Within the confines of Yoknapatawpha County, Faulkner found the themes that engaged him and allowed the creation of his greatest works. Many of his concerns were universal, but they were embodied in the unique and distinctive characters he created. Most notable among his motifs is the relationship between blacks and whites. This is present in all of his works but most evident in The Sound and the Fury, Intruder in the Dust, and Go Down, Moses. Also important to his writing is the intricate relationship of past and present, which clearly dominates Absalom, Absalom! and is essential to The Sound and the Fury. The social and moral strains on the South as the region moved into modern times occupy a central place in his great trilogy, The Hamlet, The Town, and The Mansion.

As a writer Faulkner excelled in several areas, particularly the creation of character and atmosphere. His greatest gift was his unparalleled command of language, especially a powerful, cadenced rhetoric aptly suited to his themes and locations. Faulkner is a giant of American literature, and his novels have become recognized as archetypal explorations of the enduring theme Faulkner identified as "the human heart in conflict with itself."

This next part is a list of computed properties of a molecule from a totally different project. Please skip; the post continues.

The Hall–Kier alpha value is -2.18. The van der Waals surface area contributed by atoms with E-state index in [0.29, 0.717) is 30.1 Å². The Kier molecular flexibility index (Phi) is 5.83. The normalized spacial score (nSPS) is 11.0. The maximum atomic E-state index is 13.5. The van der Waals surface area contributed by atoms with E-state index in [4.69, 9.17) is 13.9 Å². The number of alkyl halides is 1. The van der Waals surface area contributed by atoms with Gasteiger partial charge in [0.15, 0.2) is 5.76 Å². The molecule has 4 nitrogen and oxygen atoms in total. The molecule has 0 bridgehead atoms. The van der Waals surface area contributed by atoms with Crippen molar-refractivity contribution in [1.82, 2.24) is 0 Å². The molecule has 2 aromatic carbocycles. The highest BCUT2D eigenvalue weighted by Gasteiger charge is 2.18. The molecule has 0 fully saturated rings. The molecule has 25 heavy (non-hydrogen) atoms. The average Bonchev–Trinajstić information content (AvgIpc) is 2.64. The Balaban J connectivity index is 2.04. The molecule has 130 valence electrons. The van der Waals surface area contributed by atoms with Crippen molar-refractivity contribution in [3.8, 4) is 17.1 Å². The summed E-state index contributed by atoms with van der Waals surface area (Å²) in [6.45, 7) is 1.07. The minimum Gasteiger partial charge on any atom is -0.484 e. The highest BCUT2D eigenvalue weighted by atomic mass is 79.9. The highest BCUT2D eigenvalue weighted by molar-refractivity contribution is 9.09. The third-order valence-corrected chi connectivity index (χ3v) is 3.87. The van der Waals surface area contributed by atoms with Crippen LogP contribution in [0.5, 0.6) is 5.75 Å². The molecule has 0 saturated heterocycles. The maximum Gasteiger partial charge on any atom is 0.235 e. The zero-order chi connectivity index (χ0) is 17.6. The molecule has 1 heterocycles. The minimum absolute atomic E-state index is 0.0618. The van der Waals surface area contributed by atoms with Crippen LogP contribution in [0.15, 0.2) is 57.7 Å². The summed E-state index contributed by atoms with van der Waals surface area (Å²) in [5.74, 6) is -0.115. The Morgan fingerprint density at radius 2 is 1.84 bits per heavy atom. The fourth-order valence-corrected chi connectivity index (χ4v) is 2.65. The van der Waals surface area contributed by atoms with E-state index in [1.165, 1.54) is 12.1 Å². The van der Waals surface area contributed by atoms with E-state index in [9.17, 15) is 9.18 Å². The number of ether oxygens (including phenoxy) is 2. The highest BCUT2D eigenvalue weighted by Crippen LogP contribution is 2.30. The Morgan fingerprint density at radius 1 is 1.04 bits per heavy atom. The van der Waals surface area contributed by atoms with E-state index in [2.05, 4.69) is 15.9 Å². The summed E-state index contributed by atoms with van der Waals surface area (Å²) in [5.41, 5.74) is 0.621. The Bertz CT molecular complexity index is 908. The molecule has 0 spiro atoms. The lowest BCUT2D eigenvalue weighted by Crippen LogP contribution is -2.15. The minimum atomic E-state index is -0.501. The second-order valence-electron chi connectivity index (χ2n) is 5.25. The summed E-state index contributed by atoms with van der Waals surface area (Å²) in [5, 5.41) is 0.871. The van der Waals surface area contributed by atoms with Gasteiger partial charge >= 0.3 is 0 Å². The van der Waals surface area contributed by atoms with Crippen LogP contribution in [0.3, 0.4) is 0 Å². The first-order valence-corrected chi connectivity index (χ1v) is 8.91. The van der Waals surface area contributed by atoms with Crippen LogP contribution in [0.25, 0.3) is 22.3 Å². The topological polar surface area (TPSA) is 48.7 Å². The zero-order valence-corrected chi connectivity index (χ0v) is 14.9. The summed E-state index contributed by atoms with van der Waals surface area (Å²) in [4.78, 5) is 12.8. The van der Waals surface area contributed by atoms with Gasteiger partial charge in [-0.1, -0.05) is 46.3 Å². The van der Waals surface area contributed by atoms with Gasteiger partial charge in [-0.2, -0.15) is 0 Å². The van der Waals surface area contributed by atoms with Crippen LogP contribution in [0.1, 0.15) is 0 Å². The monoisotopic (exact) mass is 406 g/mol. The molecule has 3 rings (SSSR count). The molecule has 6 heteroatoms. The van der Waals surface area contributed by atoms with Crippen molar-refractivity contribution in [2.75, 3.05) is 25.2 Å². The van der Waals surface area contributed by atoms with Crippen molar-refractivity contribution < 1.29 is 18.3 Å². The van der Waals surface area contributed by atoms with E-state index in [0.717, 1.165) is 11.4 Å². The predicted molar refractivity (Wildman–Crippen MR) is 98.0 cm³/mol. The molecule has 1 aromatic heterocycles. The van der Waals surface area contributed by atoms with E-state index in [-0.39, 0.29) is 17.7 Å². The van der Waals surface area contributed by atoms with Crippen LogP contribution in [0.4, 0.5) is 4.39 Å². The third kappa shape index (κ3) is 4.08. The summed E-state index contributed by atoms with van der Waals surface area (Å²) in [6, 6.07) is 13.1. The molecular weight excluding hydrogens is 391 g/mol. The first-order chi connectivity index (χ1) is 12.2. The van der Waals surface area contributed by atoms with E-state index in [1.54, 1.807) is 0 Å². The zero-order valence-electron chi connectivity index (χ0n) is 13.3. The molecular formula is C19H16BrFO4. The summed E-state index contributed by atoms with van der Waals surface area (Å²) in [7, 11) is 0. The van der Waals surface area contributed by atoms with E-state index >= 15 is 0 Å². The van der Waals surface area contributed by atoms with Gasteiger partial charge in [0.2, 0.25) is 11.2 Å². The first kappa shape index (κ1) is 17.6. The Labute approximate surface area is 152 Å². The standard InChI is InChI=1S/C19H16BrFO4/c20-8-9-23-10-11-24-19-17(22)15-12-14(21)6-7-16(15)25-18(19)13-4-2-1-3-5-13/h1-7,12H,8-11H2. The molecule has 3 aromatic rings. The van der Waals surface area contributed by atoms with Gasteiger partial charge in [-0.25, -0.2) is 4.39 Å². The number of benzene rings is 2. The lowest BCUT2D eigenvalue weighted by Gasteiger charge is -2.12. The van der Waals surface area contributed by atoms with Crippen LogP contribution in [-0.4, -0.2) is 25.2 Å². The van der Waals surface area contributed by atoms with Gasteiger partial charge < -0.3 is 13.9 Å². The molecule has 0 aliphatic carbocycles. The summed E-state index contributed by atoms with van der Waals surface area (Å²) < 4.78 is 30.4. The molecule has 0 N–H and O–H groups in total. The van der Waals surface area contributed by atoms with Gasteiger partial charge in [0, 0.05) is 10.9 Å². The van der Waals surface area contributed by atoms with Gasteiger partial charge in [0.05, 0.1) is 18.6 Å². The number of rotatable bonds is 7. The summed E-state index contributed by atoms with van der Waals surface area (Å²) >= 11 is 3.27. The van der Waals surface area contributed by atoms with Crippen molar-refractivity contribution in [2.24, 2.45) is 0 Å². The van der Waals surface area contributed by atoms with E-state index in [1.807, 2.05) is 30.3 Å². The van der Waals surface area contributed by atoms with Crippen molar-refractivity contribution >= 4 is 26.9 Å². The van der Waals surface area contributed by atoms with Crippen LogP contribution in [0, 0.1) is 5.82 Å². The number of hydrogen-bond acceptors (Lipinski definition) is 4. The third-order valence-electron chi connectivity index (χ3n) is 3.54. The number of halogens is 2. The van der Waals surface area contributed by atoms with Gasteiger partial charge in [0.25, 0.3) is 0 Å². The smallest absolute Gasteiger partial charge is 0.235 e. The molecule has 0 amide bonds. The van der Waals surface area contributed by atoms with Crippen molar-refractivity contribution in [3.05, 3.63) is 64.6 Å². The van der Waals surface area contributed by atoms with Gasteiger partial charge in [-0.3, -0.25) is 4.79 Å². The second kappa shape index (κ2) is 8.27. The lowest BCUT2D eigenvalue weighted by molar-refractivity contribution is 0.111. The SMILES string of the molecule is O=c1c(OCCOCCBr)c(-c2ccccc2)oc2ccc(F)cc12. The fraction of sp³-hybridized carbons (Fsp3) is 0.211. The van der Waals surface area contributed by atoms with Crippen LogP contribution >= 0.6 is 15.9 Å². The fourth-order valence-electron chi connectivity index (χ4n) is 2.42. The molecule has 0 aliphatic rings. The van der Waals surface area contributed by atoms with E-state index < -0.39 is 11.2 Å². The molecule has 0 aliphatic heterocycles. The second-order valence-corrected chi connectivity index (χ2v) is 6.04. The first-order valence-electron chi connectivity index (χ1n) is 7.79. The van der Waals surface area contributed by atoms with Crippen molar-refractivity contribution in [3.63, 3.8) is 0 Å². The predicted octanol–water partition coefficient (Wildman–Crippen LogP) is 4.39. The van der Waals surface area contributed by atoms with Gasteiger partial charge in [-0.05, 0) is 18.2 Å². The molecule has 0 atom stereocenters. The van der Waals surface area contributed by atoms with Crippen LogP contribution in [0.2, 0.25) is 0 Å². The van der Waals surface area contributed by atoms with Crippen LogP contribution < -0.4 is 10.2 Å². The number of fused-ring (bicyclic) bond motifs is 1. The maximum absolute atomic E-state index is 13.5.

Author Works Long Fiction: Soldiers’ Pay, 1926 Mosquitoes, 1927 Sartoris, 1929 The Sound and the Fury, 1929 As I Lay Dying, 1930 Sanctuary, 1931 Light in August, 1932 Pylon, 1935 Absalom, Absalom!, 1936 The Unvanquished, 1938 The Wild Palms, 1939 The Hamlet, 1940 Go Down, Moses, 1942 Intruder in the Dust, 1948 Requiem for a Nun, 1951 A Fable, 1954 The Town, 1957 The Mansion, 1959 The Reivers, 1962 The Wishing Tree, 1964 (fairy tale) Flags in the Dust, 1973 (original version of Sartoris) Mayday, 1976 (fable) Short Fiction: These Thirteen, 1931 Idyll in the Desert, 1931 Doctor Martino, and Other Stories, 1934 The Portable Faulkner, 1946, 1967 Knight’s Gambit, 1949 Collected Short Stories of William Faulkner, 1950 Big Woods, 1955 New Orleans Sketches, 1958 Three Famous Short Novels, 1958 Uncollected Stories of William Faulkner, 1979 Screenplays: Today We Live, 1933 The Road to Glory, 1936 (with Joel Sayre) Banjo on My Knee, 1936 (uncredited, with Nunnally Johnson) Slave Ship, 1937 (with Sam Hellman, Lamar Trotti, and Gladys Lehman) Gunga Din, 1939 (uncredited, with Joel Sayre, Fred Guiol, and Ben Hecht) The Southerner, 1945 (uncredited, with Jean Renoir) To Have and Have Not, 1945 (with Jules Furthman) The Big Sleep, 1946 (with Leigh Brackett and Jules Furthman) Land of the Pharaohs, 1955 (with Harry Kurnitz and Harold Jack Bloom) Faulkner’s MGM Screenplays, 1982 Poetry: Vision in Spring, 1921 The Marble Faun, 1924 This Earth, a Poem, 1932 A Green Bough, 1933 Nonfiction: Faulkner in the University, 1959 Faulkner at West Point, 1964 Essays, Speeches and Public Letters, 1965 The Faulkner-Cowley File: Letters and Memories, 1944–1962, 1966 (Malcolm Cowley, editor) Lion in the Garden, 1968 Selected Letters, 1977 Miscellaneous: The Faulkner Reader, 1954 William Faulkner: Early Prose and Poetry, 1962 Bibliography Bleikasten, Andre. The Ink of Melancholy: Faulkner’s Novels from "The Sound and the Fury" to "Light in August." Bloomington: Indiana University Press, 1990. Concentrating on four of William Faulkner’s finest novels, Bleikasten offers a wide-ranging study of the writer and the limits of authorship. Blotner, Joseph. Faulkner: A Biography. 1964. Reprint. Jackson: University of Mississippi Press, 2005. This extensive but readable biography is the major source for details about Faulkner’s life. It contains many photographs and a useful index. Brooks, Cleanth. William Faulkner: The Yoknapatawpha County. New Haven, Conn.: Yale University Press, 1963. This venerable classic of Faulkner criticism is one of the best introductions, treating Faulkner’s characteristic themes, historical and social background, and offering detailed readings of the major novels and stories. Broughton, Panthea. William Faulkner: The Abstract and the Actual. Baton Rouge: Louisiana State University Press, 1974. Of several fine critical studies that attempt to see Faulkner whole and understand his worldview, this is one of the best, especially for readers just beginning to know Faulkner. Broughton sees the tension between the ideal and the actual as central to understanding the internal and external conflicts about which Faulkner most often writes. Carothers, James. William Faulkner’s Short Stories. Ann Arbor, Mich.: UMI Research Press, 1985. This study gives special attention to interrelations among the short stories and between the stories and the novels. Carothers offers balanced and careful readings of the stories and a useful bibliography. Fargnoli, A. Nicholas, and Michael Golay. William Faulkner A to Z: The Essential Reference to His Life and Work. New York: Facts on File, 2001. A comprehensive reference source for both biographical and literary information and context. Ferguson, James. Faulkner’s Short Fiction. Knoxville: University of Tennessee Press, 1991. An attempt to redress the critical neglect of Faulkner’s short fiction. Discusses Faulkner’s poetic and narrative impulses, his themes of loss of innocence, failure to love, loneliness, and isolation; comments on his manipulation of time and point of view and how his stories relate to his novels. Ford, Marilyn Claire. "Narrative Legerdemain: Evoking Sarty’s Future in ‘Barn Burning.’" The Mississippi Quarterly 51 (Summer, 1998): 527-540. In this special issue on Faulkner, Ford argues that Faulkner experiments with the doubling of perspective in "Barn Burning" in which the omniscient narrator fuses with the protagonist to create a story with multiple narrative layers. Gray, Richard. The Life of William Faulkner: A Critical Biography. Oxford, England: Blackwell, 1994. A noted Faulkner scholar, Gray closely integrates the life and work. Part 1 suggests a method of approaching Faulkner’s life; part 2 concentrates on his apprentice years; part 3 explains his discovery of Yoknapatawpha and the transformation of his region into his fiction; part 4 deals with his treatment of past and present; part 5 addresses his exploration of place; and part 6 analyzes his final novels, reflecting on his creation of Yoknapatawpha. Includes family trees, chronology, notes, and a bibliography. Hobson, Fred, ed. William Faulkner’s "Absalom, Absalom!": A Casebook. New York: Oxford University Press, 2003. Extensive treatment of Faulkner’s greatest novel, including his use of history, family, race, and other essential southern themes. Hoffman, Frederick, and Olga W. Vickery, eds. William Faulkner: Three Decades of Criticism. New York: Harcourt, Brace, 1960. Contains the important The Paris Review interview of 1956, the Nobel Prize address, and twenty-two essays, many of them seminal, on Faulkner’s work and life. Inge, M. Thomas. William Faulkner. New York: Overlook Duckworth, 2006. Part of an illustrated series, this volume examines the life and works of Faulkner. Jones, Diane Brown. A Reader’s Guide to the Short Stories of William Faulkner. New York: G. K. Hall, 1994. Discusses more than thirty of Faulkner’s stories in terms of publishing history, circumstances of composition, sources/influence, and relationship to other Faulkner works; includes interpretations of the stories and summarizes and critiques previous criticism. McHaney, Thomas. William Faulkner: A Reference Guide. Boston: G. K. Hall, 1976. This guide provides an admirably complete annotated listing of writing about Faulkner through 1973. Because Faulkner is a world-class author, a tremendous amount has been written since 1973. A good source of information about later writing is American Literary Scholarship: An Annual. Marius, Richard. Reading Faulkner: Introductions to the First Thirteen Novels. Compiled and edited by Nancy Grisham Anderson. Knoxville: University of Tennessee Press, 2006. Compilation of lectures originally delivered in a course on Faulkner. Includes separate lectures devoted to Sanctuary, Light in August, and Absalom, Absalom! Bibliographic references and index. Minter, David. William Faulkner: His Life and Work. Baltimore: The Johns Hopkins University Press, 1980. Shorter and less detailed than Joseph Blotner’s biography, this volume gives more attention to exploring connections between Faulkner’s life and his works. The Mississippi Quarterly 50 (Summer, 1997). A special issue on Faulkner, including articles that discuss displaced meaning, dispossessed sons, the wilderness and consciousness, and subjectivity in Go Down, Moses. Porter, Carolyn. William Faulkner. New York: Oxford University Press, 2007. Part of Oxford’s Lives and Legacies series, this work examines the life of Faulkner and his major works. Rampton, David. William Faulkner: A Literary Life. New York: Palgrave Macmillan, 2008. This work divides Faulkner’s writings into three eras and discusses how his life impacted his writing, including his use of language and characterization. The book does a good job of showing how his writing evolved throughout his career. Singal, Daniel J. William Faulkner: The Making of a Modernist. Chapel Hill: The University of North Carolina Press, 1997. A study of the thought and art of Faulkner, charting the development of his ideas from their source in his reading to their embodiment in his writing. Depicts two Faulkners: the country gentleman and the intellectual man of letters. Wagner-Martin, Linda. New Essays on "Go Down, Moses." Cambridge, England: Cambridge University Press, 1996. After an introduction that summarizes contemporary reception and critical analysis of Go Down, Moses, Wagner-Martin collects essays that approach the work from the perspective of race, environment, gender, and ideology. Weinstein, Philip. Becoming Faulkner: The Art and Life of William Faulkner. Oxford: Oxford University, 2009. This book offers close analysis of Faulkner’s texts while providing a portrait of him that reveals his struggles with family, lovers, racial conflict, and literary success. His life and work are shown to be fused in a way that allows readers to better understand his writing. Williamson, Joel. William Faulkner and Southern History. New York: Oxford University Press, 1993. A distinguished historian divides his book into sections on Faulkner’s ancestry, his biography, and his writing. Includes notes and genealogy.